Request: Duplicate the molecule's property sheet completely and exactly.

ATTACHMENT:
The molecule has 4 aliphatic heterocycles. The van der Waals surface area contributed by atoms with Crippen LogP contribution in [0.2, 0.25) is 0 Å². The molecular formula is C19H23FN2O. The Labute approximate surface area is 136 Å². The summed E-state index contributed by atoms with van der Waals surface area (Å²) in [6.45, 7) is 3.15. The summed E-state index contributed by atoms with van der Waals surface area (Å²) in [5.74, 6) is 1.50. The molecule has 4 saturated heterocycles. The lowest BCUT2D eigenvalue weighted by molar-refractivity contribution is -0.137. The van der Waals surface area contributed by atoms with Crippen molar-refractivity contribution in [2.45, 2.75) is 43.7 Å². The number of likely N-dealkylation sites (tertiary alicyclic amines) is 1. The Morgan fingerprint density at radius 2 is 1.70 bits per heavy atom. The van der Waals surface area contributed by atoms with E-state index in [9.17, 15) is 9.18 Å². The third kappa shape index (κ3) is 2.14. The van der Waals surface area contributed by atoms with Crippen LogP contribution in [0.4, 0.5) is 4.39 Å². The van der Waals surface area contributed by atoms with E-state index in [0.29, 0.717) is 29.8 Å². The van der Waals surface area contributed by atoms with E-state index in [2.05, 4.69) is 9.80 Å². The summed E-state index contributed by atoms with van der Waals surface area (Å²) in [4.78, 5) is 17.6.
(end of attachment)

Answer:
The molecule has 4 aliphatic heterocycles. The van der Waals surface area contributed by atoms with Crippen LogP contribution in [0.2, 0.25) is 0 Å². The molecular formula is C19H23FN2O. The Labute approximate surface area is 136 Å². The summed E-state index contributed by atoms with van der Waals surface area (Å²) in [6.45, 7) is 3.15. The summed E-state index contributed by atoms with van der Waals surface area (Å²) in [5.74, 6) is 1.50. The molecule has 4 saturated heterocycles. The lowest BCUT2D eigenvalue weighted by molar-refractivity contribution is -0.137. The van der Waals surface area contributed by atoms with Crippen molar-refractivity contribution in [2.45, 2.75) is 43.7 Å². The number of likely N-dealkylation sites (tertiary alicyclic amines) is 1. The Morgan fingerprint density at radius 2 is 1.70 bits per heavy atom. The van der Waals surface area contributed by atoms with E-state index in [9.17, 15) is 9.18 Å². The third kappa shape index (κ3) is 2.14. The van der Waals surface area contributed by atoms with Crippen LogP contribution in [0.4, 0.5) is 4.39 Å². The van der Waals surface area contributed by atoms with E-state index in [0.29, 0.717) is 29.8 Å². The van der Waals surface area contributed by atoms with E-state index in [2.05, 4.69) is 9.80 Å². The summed E-state index contributed by atoms with van der Waals surface area (Å²) in [4.78, 5) is 17.6.